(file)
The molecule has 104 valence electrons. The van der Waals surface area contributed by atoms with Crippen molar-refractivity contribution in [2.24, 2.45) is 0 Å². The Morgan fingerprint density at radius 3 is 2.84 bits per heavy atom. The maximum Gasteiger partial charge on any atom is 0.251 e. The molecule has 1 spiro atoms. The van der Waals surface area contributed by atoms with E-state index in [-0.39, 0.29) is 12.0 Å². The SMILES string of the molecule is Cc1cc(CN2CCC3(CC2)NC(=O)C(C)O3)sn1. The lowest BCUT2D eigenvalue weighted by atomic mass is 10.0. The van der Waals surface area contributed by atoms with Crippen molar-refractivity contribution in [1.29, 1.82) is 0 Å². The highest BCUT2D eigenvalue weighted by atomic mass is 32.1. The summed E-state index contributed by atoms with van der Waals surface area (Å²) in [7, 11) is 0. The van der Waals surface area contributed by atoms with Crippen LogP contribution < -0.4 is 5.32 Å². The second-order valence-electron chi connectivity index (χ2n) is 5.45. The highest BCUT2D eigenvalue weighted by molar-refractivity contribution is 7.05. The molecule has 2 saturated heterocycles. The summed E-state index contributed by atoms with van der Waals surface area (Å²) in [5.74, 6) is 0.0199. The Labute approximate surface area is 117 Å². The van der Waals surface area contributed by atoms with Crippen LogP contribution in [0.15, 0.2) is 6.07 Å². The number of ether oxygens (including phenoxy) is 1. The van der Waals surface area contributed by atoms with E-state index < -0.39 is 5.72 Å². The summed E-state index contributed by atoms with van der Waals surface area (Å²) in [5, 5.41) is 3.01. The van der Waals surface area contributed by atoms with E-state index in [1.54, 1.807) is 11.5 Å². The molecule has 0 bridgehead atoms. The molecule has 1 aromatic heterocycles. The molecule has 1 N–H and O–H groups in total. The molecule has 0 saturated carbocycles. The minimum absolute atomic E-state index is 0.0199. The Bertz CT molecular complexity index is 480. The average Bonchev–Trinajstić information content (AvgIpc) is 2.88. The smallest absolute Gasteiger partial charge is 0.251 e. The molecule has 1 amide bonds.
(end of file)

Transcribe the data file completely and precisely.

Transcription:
The molecule has 104 valence electrons. The van der Waals surface area contributed by atoms with Crippen molar-refractivity contribution in [2.24, 2.45) is 0 Å². The Morgan fingerprint density at radius 3 is 2.84 bits per heavy atom. The maximum Gasteiger partial charge on any atom is 0.251 e. The molecule has 1 spiro atoms. The van der Waals surface area contributed by atoms with E-state index in [-0.39, 0.29) is 12.0 Å². The SMILES string of the molecule is Cc1cc(CN2CCC3(CC2)NC(=O)C(C)O3)sn1. The lowest BCUT2D eigenvalue weighted by atomic mass is 10.0. The van der Waals surface area contributed by atoms with Crippen molar-refractivity contribution in [1.29, 1.82) is 0 Å². The highest BCUT2D eigenvalue weighted by atomic mass is 32.1. The summed E-state index contributed by atoms with van der Waals surface area (Å²) in [7, 11) is 0. The van der Waals surface area contributed by atoms with Crippen LogP contribution < -0.4 is 5.32 Å². The second-order valence-electron chi connectivity index (χ2n) is 5.45. The highest BCUT2D eigenvalue weighted by molar-refractivity contribution is 7.05. The molecule has 2 saturated heterocycles. The summed E-state index contributed by atoms with van der Waals surface area (Å²) in [5.74, 6) is 0.0199. The Labute approximate surface area is 117 Å². The van der Waals surface area contributed by atoms with Crippen LogP contribution in [0.15, 0.2) is 6.07 Å². The number of ether oxygens (including phenoxy) is 1. The van der Waals surface area contributed by atoms with E-state index < -0.39 is 5.72 Å². The summed E-state index contributed by atoms with van der Waals surface area (Å²) in [5, 5.41) is 3.01. The van der Waals surface area contributed by atoms with E-state index in [1.54, 1.807) is 11.5 Å². The molecule has 0 bridgehead atoms. The molecule has 1 aromatic heterocycles. The molecule has 1 N–H and O–H groups in total. The molecule has 0 saturated carbocycles. The minimum absolute atomic E-state index is 0.0199. The Bertz CT molecular complexity index is 480. The average Bonchev–Trinajstić information content (AvgIpc) is 2.88. The smallest absolute Gasteiger partial charge is 0.251 e. The molecule has 1 amide bonds.